Legal requirements for practising as a farrier

The practice of farriery is governed by the Farriers (Registration) Act 1975 (F(R)A 1975). The main purpose of the Act is to prevent and avoid suffering by and cruelty to horses arising from the shoeing of horses by unskilled persons.

What is a farrier?

A farrier is defined, under F(R)A 1975, as a person who works in connection with the preparation or treatment of the foot of a horse for the immediate reception of a shoe thereon, the fitting by nailing or otherwise of a shoe to the foot or the finishing off of such work to the foot.

Registration requirements

The Farriers Registration Council (FRC) was established by F(R)A 1975. It keeps and maintains a register of farriers. Registration is mandatory. A fee is payable by the farrier upon making an application for registration.

Registration is open to those who:

  • hold an approved UK qualification, eg the Diploma of the Worshipful Company of Farriers (DipWCF);
  • hold a European farriery qualification;
  • have sufficient professional farriery experience obtained in another European state.

Those who hold a European farriery qualification can only be registered after the FRC has assessed their education and training to ensure it meets their requirements. If not, they must undertake a period of training under an Approved Training Farrier (ATF) or pass an aptitude test of diploma standard.

Those who have operated in a European state where farriery is not regulated must also provide evidence that they practised farriery on a full-time basis for two years in the past 10 years.

Those applying from another overseas country, have two or more years’ farriery experience but do not hold a recognised qualification need to:

  • take the DipWCF examination;
  • complete a set number of weeks at an approved training college, including completion of the NVQ Level 3 in Farriery and then the DipWCFexamination;
  • take an apprenticeship with an ATF, including completion of the NVQ Level 3 in Farriery and then the DipWCF examination.

It is a criminal offence, punishable by a fine, for a person to wilfully procure or attempt to procure his registration by providing false or fraudulent information.

The register

The Register is divided into five parts. Only Parts 1 and 5 are open to new registrants.

  • Farriers in Parts 1, 2, 4 and 5 may carry out farriery as a business.
  • Farriers in Part 3 may only carry out farriery on their own and other horses but not for trade or reward.
  • Persons listed in Part 5 are farriers established in other areas of the EEA who are entitled to provide a temporary and occasional service within Britain under the terms of EC Directive 2005/36 concerning the Mutual Recognition of Professional Qualifications. Their registration status must be renewed on an annual basis.

Consequences of not registering

Where an unregistered person carries out any farriery (unless they are serving on an approved apprenticeship or are training at an approved institution; are a vet; trainee vet working under the supervision of a qualified vet; or are rendering emergency first-aid) then they commit a criminal offence, punishable by a fine.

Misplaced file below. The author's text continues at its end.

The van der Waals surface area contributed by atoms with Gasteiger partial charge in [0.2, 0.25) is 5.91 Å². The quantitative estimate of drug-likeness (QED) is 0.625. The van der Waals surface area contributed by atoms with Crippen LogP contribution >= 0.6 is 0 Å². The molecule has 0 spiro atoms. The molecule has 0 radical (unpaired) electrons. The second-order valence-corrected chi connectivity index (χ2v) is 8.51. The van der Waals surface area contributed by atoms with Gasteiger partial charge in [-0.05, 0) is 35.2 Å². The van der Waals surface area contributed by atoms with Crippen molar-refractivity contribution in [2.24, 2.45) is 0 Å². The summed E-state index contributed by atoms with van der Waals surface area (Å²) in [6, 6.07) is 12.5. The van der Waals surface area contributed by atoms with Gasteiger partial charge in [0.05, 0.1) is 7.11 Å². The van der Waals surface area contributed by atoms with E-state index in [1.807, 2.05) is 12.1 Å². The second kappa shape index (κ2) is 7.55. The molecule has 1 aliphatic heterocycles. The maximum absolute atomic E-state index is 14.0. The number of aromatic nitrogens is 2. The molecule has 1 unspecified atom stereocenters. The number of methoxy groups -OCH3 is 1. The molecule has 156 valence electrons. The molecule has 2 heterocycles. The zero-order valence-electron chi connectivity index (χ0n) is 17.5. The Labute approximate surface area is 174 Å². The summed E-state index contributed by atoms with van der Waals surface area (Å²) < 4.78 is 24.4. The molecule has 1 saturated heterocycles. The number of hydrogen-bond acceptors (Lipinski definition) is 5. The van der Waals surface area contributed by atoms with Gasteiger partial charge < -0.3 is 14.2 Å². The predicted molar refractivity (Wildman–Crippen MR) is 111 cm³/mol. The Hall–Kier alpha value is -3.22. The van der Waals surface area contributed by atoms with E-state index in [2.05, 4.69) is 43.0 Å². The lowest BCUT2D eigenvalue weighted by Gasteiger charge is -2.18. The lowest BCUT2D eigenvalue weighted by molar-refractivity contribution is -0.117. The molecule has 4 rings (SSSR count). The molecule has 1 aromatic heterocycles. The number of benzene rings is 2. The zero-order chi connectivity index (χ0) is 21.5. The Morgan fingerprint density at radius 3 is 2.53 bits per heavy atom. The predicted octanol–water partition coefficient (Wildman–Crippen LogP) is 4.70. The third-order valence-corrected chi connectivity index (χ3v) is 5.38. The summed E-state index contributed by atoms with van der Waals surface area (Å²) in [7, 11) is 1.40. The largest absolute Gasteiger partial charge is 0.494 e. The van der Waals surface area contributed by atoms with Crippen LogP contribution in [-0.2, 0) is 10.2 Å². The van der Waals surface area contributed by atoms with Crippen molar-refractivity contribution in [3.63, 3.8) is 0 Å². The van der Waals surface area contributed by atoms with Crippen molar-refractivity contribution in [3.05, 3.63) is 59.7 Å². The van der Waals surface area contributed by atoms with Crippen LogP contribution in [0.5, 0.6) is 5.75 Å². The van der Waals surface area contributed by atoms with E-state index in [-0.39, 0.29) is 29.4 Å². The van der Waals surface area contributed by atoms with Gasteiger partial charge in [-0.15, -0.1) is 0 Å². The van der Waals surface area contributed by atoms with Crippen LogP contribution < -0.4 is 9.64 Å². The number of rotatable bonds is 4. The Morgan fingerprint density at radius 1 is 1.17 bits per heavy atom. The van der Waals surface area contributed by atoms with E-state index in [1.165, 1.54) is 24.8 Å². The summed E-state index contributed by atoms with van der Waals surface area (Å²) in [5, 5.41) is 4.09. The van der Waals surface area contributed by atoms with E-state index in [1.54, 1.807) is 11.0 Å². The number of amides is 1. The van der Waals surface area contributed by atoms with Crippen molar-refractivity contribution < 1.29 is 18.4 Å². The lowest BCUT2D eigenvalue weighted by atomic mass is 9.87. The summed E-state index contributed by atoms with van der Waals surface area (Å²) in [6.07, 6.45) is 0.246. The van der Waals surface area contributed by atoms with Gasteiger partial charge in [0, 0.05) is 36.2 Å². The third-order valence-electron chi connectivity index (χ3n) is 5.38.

It is also a criminal offence, punishable by a fine, for an unregistered person to call himself as a ‘farrier’, ‘shoeing smith’ or describe himself in a manner which would lead another person to believe that he is registered.

FRC powers

The FRC has an investigating committee and a disciplinary committee.

The investigating committee deals with the preliminary investigation of cases where an allegation has been made that a person should be removed or suspended from the register.

The disciplinary committee has the power to order the removal of a person from the register or the suspension of a person from the register for a specified period where:

  • a person is judged by the disciplinary committee to be guilty of serious misconduct in any professional respect;
  • the disciplinary committee finds that a person was not in fact qualified for registration;
  • a person has been convicted of a criminal offence involving cruelty to animals;
  • the disciplinary committee finds that a person registered as a temporary or occasional farrier is no longer is entitled to carry out farriery.

There is a right of appeal against the removal of a person’s name from the register.

The FRC is required to remove deceased persons from the register and persons who have asked to be removed.

What is the WCF?

F(R)A 1975 gave the WCF the general responsibility for securing the adequate standards of competence and conduct of farriers. The Act also requires the WCF to promote, encourage and advance the art and science of farriery and farriery education. Many of the qualifications approved by the FRC are awarded by the WCF.

Article written by...
Lucy Trevelyan LLB
Lucy Trevelyan LLB

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Lucy graduated in law from the University of Greenwich, and is also an NCTJ trained journalist. A legal writer and editor with over 20 years' experience writing about the law.